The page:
A Massacre of Light it is an untranslatable exposition, surrounded by uncertainties, ambiguities, indignation, gaps, erasures. It reopens the debate surrounding the 2016 attack on eight 19th-century sculptures that surrounded the Lake of the Cross of Malta, in Jardim da Luz. In the same square, the oldest in São Paulo, which houses the Pinacoteca do Estado, one of the most important collections of 19th-century Brazilian painting. The attack, apparently without any activist connection, evidences the misinformation of the notion of the public good. Nobody knows who committed the barbarism, much less the authorship of the depredated sculptures, two facts prove the total Brazilian lack of interest in public art.

The exhibition begins when curator Giselle Beiguelman has access to the police report and visits the remains of the sculptures in the park administrator's house. The courage to demonstrate, in this obscure political moment in Brazil, that everything that involves public affairs has to be made public and discussed, makes the show political by its implication and emancipatory by the debate it provokes. The installation takes up the main room of the Solar da Marquesa de Santos and is, according to Giselle, a ready made in a closed context, as she found it in the basement of the administrator's house. “For three years the fragments were protected there, and I decided to assemble the installation exactly as the pieces were arranged in the warehouse. I wanted to reproduce the post-crime scene. ” The unfolding of the exhibition reveals details and confronts the spectator with the various faces of this attack. All the fragments were rescued and are on display, giving evidence that the sculptures can be restored, although there is no expert opinion. The assembly of the pieces and their arrangement on the floor produce the sensation of being suspended over the work.

To understand how a renowned artist in digital art arrives at the topic of historical heritage, we go back to 2014, when Giselle was invited to participate in the 3rd Bahia Biennial, where she did research in the historical archive of that state. “I consider this work a watershed, because until then I had only been involved with digital media. In Salvador, I worked in a place where if you turned on the light, it caught fire, so I reinvented myself”.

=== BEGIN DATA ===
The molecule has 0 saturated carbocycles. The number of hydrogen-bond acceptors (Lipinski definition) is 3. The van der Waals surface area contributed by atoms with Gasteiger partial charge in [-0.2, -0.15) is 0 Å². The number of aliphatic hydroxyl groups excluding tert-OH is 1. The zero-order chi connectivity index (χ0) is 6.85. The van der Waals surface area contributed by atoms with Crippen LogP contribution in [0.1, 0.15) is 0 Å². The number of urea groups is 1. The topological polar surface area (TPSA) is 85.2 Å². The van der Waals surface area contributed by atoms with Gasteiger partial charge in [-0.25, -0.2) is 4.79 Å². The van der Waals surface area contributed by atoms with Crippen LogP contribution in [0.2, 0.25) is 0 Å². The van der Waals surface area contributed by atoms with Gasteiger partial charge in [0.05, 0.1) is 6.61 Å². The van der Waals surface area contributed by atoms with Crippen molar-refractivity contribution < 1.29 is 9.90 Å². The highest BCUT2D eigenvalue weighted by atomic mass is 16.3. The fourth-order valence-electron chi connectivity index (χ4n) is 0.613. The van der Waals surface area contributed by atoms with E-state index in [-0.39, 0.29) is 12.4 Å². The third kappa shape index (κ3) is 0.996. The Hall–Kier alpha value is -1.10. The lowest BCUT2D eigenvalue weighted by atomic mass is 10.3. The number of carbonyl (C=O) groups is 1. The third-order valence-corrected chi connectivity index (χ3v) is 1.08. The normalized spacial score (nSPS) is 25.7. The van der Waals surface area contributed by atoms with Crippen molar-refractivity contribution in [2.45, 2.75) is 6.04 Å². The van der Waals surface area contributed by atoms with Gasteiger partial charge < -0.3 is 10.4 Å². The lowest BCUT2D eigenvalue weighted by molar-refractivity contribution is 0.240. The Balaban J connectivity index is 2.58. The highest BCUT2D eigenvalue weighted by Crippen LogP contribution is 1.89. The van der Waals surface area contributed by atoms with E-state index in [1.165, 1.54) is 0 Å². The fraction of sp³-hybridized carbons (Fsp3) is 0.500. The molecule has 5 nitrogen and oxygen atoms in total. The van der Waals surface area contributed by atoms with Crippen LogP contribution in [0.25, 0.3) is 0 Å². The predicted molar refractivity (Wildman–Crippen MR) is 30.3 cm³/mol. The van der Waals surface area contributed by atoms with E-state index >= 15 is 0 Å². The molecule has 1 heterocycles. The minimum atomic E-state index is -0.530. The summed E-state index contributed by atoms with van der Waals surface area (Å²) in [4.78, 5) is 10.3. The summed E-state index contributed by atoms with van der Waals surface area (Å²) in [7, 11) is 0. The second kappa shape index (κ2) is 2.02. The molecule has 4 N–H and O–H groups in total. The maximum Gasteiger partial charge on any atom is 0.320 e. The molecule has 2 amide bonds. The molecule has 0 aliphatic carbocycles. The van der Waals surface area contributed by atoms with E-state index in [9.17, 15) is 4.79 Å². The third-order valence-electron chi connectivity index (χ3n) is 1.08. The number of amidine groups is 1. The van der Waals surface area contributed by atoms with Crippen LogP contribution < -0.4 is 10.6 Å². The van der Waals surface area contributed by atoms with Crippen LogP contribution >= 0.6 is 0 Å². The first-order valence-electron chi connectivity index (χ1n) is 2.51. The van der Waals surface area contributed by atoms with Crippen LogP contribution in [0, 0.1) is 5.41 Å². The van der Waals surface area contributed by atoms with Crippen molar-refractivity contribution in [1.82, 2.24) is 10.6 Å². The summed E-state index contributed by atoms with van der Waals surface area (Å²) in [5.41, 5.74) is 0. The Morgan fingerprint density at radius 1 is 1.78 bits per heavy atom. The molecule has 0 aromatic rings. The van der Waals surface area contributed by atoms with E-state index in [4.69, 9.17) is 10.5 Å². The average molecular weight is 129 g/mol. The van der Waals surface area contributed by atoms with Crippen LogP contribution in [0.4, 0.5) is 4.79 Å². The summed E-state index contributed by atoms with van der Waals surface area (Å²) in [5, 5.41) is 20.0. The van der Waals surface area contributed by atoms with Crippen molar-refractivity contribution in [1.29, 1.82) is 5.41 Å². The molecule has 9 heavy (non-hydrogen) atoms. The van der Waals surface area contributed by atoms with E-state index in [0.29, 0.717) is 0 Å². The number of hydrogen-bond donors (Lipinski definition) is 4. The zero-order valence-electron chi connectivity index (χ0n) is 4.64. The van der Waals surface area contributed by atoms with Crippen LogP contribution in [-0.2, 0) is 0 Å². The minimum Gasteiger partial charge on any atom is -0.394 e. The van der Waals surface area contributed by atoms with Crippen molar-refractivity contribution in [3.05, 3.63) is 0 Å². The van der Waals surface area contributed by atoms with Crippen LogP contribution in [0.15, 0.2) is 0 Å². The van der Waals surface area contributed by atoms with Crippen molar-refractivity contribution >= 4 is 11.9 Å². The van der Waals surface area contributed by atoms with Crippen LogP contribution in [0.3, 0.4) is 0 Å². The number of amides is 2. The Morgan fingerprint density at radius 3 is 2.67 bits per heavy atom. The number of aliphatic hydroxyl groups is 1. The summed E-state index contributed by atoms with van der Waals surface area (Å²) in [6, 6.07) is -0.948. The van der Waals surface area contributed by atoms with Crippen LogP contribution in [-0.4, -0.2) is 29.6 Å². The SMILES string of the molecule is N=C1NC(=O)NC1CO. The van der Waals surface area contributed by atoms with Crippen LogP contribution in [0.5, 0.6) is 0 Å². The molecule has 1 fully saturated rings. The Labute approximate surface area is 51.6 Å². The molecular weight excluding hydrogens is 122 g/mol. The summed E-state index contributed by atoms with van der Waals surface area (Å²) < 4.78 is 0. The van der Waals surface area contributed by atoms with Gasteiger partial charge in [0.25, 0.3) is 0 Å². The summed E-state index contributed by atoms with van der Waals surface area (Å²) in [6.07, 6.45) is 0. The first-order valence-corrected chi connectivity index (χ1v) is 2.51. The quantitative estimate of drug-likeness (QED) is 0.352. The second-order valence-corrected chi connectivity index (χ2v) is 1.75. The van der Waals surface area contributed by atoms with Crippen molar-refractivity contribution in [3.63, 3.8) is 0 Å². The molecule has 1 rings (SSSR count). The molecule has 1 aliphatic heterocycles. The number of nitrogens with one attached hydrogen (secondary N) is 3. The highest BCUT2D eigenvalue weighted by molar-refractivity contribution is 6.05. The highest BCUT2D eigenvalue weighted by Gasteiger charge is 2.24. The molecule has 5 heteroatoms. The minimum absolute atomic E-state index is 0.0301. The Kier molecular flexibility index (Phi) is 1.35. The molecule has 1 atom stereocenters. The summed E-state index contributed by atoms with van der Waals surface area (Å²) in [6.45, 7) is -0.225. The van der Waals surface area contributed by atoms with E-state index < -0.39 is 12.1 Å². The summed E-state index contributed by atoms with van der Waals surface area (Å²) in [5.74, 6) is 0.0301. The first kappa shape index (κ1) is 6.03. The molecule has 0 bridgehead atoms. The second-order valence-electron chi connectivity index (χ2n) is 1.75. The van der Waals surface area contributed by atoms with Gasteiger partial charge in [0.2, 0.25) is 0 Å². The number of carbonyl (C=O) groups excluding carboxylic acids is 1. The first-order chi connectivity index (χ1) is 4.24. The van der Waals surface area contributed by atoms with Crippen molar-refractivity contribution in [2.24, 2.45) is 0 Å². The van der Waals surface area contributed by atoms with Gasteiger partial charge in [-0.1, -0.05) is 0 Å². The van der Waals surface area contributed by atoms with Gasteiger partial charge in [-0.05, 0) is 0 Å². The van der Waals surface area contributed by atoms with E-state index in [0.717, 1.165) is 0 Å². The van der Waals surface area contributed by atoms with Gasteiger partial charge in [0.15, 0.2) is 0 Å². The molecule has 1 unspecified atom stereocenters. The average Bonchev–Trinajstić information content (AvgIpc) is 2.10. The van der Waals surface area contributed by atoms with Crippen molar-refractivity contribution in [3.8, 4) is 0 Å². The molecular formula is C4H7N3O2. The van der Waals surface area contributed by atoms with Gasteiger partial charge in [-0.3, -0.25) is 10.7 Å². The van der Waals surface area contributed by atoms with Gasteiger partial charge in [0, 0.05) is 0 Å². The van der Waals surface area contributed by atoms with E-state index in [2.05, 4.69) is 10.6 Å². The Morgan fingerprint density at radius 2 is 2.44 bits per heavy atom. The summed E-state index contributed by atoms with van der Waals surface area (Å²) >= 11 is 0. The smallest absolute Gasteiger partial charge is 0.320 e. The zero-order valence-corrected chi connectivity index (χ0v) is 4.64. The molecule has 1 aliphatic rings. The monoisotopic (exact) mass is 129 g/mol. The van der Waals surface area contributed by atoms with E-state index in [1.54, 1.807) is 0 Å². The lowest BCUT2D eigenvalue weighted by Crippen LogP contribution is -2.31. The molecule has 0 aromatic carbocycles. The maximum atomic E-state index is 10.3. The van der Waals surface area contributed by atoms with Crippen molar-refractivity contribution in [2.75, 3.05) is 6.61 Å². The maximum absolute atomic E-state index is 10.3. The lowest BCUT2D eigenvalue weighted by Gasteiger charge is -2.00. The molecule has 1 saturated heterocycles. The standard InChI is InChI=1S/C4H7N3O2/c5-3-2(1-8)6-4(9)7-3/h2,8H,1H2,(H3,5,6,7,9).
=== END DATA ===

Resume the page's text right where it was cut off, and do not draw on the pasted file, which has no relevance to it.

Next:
Em Massacre of Light, Giselle touches on another face of historiographical narratives and takes up an embarrassing episode for a city like São Paulo, which sees itself as the cultural capital of the country. For the curator, it is the “scar of our bankruptcy with the public space”.

Giselle reignited the debate and documented everything, step by step. “To carry out this show, we created a team of specialists. THE Making off from the assembly turns into a statement of the moment we are living”. The curator closed streets, used two cranes, carried out very heavy works over the portico of Beco do Pinto, a short and narrow passage, next to the Solar. On the stairs of the Beco he set up his second installation, Monument None, another enigma to be deciphered, after all it is not a simple task to give shape and name to the disorder. Giselle focuses on the opacity that crosses the Brazilian public heritage, which translates into piles of pedestals, bases and fragments of missing, stolen or attacked monuments that make up a desolate scenario. These are pieces found by the curator at the Department of Historical Heritage, in Canindé. The fragmented temporality and the attempt to understand the matter can lead the visitor to questions. Why were these parts dismantled? Where are the works they sustained? Why were they discarded?

With few or no traces of its past, these enigmatic fragments emphasize the idea of ​​abandonment. Among them, you can find the horse's hooves that appear on the granite base embroidered with high relief of the well-known monument of Duque de Caxias. Giselle recalls that the base of this work, created by Brecheret, is considered the highest ever made for an equestrian sculpture. "The mutilation took place in 1991 during a clash between police and workers."

In the Canindé warehouse, some postcards were also recovered with photos of the fragments that today become evidence, objects of desire, memory. At Solar, they are arranged in drawers in an archive available to the public who can take them. On the back of them are printed the technical sheets and information about each exhibited piece.

The two installations change the place of art within public memory policies. Here is the art that provokes the debate on memory and forgetting in the public space. The effect that both have on the visitor is one of indignation at the passivity of the contemporary subject, with the successive destruction of Brazilian cultural assets of the past.

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